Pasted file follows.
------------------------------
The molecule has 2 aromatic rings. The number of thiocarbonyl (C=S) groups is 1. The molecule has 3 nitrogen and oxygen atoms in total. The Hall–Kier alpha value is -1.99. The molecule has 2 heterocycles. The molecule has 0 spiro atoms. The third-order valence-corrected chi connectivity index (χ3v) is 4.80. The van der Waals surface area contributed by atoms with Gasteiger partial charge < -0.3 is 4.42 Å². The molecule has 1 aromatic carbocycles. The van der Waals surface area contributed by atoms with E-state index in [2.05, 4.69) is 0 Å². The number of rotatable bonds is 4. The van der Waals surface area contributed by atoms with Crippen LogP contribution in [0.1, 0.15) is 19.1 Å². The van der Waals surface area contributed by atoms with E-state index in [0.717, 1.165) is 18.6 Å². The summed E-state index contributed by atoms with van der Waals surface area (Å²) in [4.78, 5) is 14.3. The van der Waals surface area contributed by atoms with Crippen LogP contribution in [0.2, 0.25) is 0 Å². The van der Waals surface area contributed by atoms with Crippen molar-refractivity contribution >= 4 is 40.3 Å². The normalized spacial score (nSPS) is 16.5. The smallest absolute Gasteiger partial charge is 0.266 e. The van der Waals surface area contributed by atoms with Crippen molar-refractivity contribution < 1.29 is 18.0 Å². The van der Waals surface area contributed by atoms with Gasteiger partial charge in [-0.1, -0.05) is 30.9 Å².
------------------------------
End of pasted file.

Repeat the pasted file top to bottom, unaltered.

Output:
The molecule has 2 aromatic rings. The number of thiocarbonyl (C=S) groups is 1. The molecule has 3 nitrogen and oxygen atoms in total. The Hall–Kier alpha value is -1.99. The molecule has 2 heterocycles. The molecule has 0 spiro atoms. The third-order valence-corrected chi connectivity index (χ3v) is 4.80. The van der Waals surface area contributed by atoms with Gasteiger partial charge < -0.3 is 4.42 Å². The molecule has 1 aromatic carbocycles. The van der Waals surface area contributed by atoms with E-state index in [2.05, 4.69) is 0 Å². The number of rotatable bonds is 4. The van der Waals surface area contributed by atoms with Crippen LogP contribution in [0.1, 0.15) is 19.1 Å². The van der Waals surface area contributed by atoms with E-state index in [0.717, 1.165) is 18.6 Å². The summed E-state index contributed by atoms with van der Waals surface area (Å²) in [4.78, 5) is 14.3. The van der Waals surface area contributed by atoms with Crippen LogP contribution in [0.2, 0.25) is 0 Å². The van der Waals surface area contributed by atoms with Crippen molar-refractivity contribution >= 4 is 40.3 Å². The normalized spacial score (nSPS) is 16.5. The smallest absolute Gasteiger partial charge is 0.266 e. The van der Waals surface area contributed by atoms with Crippen molar-refractivity contribution < 1.29 is 18.0 Å². The van der Waals surface area contributed by atoms with Gasteiger partial charge in [-0.1, -0.05) is 30.9 Å².